To effectively practise a skill without a teacher, it helps to keep in mind the three Fs: Focus. Feedback. Fix it. Break the skill down into components that you can do repeatedly and analyze effectively, determine your weaknesses, and figure our ways to address them.
On moving past a plateau p. 159
What we learned from Steve’s experience holds true for everyone who faces a plateau: the best way to move beyond it is to challenge your brain or your body in a new way.
This then, is what you should try when other techniques for getting past a plateau have failed. First, figure out exactly what is holding you back. What mistakes are you making, and when? Push your self well outside of your confort zone and see what breaks down first. Then design a practise technique aimed at improving that particular weakness. Once you’ve figured out what the problem is, you may be able to fix it yourself, or you may need to go to an experienced coach or teacher for suggestions. Either way, pay attention to what happens when you practise; if you are not improving, you will need to try something else.
Recipe for moving past a plateau p. 165
What distinguished the most successful spellers was their superior ability to remain comittted to studying despite the boredom and the pull of other, more appealing activities.
So that’s the problem in a nutshell: purposeful practise is hard work. It’s hard to keep going, and even if you keep up your training - you go to the gym regularly, or you practise the guitar for a certain number of hours every week - it’s hard to maintain focus and effort, so you may eventually stop pushing yourself and stop improving.
Purposeful practise is hard work p. 167
The most important question to answer then becomes, What factors shape motivation? By asking such a question, we can home in on the factors that might boost the motivation of our employees, children, students, and ourselves.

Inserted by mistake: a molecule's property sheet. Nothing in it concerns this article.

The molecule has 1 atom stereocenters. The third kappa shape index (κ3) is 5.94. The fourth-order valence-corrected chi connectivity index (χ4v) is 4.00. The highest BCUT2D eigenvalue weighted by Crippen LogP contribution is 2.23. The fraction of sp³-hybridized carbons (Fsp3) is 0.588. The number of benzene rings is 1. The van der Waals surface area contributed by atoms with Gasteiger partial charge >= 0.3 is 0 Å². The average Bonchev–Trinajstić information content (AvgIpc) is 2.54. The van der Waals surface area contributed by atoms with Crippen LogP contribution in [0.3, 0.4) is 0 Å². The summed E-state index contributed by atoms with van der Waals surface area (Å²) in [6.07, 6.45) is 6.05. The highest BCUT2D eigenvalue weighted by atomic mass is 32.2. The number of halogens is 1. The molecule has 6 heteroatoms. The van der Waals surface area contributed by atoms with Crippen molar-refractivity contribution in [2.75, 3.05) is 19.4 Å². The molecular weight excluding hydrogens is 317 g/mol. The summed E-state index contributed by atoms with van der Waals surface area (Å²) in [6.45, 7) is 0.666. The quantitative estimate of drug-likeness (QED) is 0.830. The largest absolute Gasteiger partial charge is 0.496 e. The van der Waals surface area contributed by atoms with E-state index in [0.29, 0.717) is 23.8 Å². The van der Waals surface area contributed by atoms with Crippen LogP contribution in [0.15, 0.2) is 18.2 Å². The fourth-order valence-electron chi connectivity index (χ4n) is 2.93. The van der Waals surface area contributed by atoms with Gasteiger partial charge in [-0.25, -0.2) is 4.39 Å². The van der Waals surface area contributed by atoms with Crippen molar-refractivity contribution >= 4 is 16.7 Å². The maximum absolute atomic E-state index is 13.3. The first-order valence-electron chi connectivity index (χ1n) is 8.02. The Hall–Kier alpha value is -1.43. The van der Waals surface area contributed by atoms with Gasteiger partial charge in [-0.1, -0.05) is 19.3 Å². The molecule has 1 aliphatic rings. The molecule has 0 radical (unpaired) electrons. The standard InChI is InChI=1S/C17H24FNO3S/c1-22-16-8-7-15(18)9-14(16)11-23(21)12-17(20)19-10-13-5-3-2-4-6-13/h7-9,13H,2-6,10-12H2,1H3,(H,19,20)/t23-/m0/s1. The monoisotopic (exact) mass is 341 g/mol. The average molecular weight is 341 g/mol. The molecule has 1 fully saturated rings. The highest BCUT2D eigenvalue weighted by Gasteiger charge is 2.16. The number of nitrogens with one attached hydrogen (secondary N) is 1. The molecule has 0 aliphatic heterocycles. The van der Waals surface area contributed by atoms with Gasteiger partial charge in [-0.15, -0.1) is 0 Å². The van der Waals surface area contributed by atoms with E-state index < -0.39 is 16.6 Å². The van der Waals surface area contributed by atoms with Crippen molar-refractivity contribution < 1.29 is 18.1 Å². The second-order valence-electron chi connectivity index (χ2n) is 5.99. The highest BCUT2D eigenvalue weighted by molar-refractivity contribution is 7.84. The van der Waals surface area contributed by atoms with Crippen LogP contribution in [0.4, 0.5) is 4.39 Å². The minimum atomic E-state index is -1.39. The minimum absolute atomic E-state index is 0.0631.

As a rule of thumb, I think that anyone who hopes to improve skill in a particular area should devote an hour or more each day to practise that can be done with full concentration. Maintaining the motivation that enables such a regimen has two parts: reasons to keep going and reasons to stop. … Thus to maintain your motivation you can either strenghten the reasons to keep going or weaken the reasons to quit.
Limit the lenght of your practise sessions to about an hour. You can’t maintain intense concentration for much longer than that - and when you’re first starting out it’s likely to be less. If you want to practise longer than an hour, go for an hour and take a break.
One hour practise sessions p. 171
Perhaps the most limportant factor here, though, is the social environment itself. Deliberate practise can be an lonely pursuit, but if you have a group of friends who are in the same positions - the other members of your orchestra or your baseball team or your chess club - you have a built-inn support system. These people understand the effort you’re putting into your practise, they can share training tips with you, and they can appreciate your victories and commiserate with you over your difficulties. They count on you, and you can count on them.
On your social environment p. 174
In order to keep the discussions open and collaborative, the Junto’s rules strictly forbade anyone from contradicting another member or expressing an opinion too strongly. And once every three months each member of the Junto had to compose an essay - on any topic whatsoever - and read it to the rest of the group, which would then discuss it.
On Franklin’s Junto p. 176
Nigel Richards won the 2015 French Scrabble competition without even being able to speak the langeuage. He took nine weeks to memorise the words from the French Scrabble dictionary, and he was ready.
On Nigel Richards p. 203